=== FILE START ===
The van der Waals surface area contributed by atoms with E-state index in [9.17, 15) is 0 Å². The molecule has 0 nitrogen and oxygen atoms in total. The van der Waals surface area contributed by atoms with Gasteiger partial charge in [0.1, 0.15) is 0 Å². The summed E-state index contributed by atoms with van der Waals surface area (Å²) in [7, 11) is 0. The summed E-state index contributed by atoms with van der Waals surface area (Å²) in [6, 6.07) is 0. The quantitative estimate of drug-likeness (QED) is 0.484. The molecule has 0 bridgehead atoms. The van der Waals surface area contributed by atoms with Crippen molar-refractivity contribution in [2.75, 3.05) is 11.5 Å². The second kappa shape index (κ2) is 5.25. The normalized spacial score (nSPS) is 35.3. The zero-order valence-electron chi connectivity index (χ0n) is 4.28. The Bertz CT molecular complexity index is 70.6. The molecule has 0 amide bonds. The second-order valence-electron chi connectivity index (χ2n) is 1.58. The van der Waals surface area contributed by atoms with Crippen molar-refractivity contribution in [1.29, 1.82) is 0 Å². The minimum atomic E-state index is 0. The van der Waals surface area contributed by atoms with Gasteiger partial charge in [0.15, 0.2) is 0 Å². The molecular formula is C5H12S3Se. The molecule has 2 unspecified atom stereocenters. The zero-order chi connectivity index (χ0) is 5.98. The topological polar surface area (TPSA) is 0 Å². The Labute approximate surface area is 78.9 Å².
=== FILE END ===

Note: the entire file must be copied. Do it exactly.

The van der Waals surface area contributed by atoms with E-state index in [9.17, 15) is 0 Å². The molecule has 0 nitrogen and oxygen atoms in total. The van der Waals surface area contributed by atoms with Gasteiger partial charge in [0.1, 0.15) is 0 Å². The summed E-state index contributed by atoms with van der Waals surface area (Å²) in [7, 11) is 0. The summed E-state index contributed by atoms with van der Waals surface area (Å²) in [6, 6.07) is 0. The quantitative estimate of drug-likeness (QED) is 0.484. The molecule has 0 bridgehead atoms. The van der Waals surface area contributed by atoms with Crippen molar-refractivity contribution in [2.75, 3.05) is 11.5 Å². The second kappa shape index (κ2) is 5.25. The normalized spacial score (nSPS) is 35.3. The zero-order valence-electron chi connectivity index (χ0n) is 4.28. The Bertz CT molecular complexity index is 70.6. The molecule has 0 amide bonds. The second-order valence-electron chi connectivity index (χ2n) is 1.58. The van der Waals surface area contributed by atoms with Crippen molar-refractivity contribution in [1.29, 1.82) is 0 Å². The minimum atomic E-state index is 0. The van der Waals surface area contributed by atoms with Gasteiger partial charge in [0.15, 0.2) is 0 Å². The molecular formula is C5H12S3Se. The molecule has 2 unspecified atom stereocenters. The zero-order chi connectivity index (χ0) is 5.98. The topological polar surface area (TPSA) is 0 Å². The Labute approximate surface area is 78.9 Å².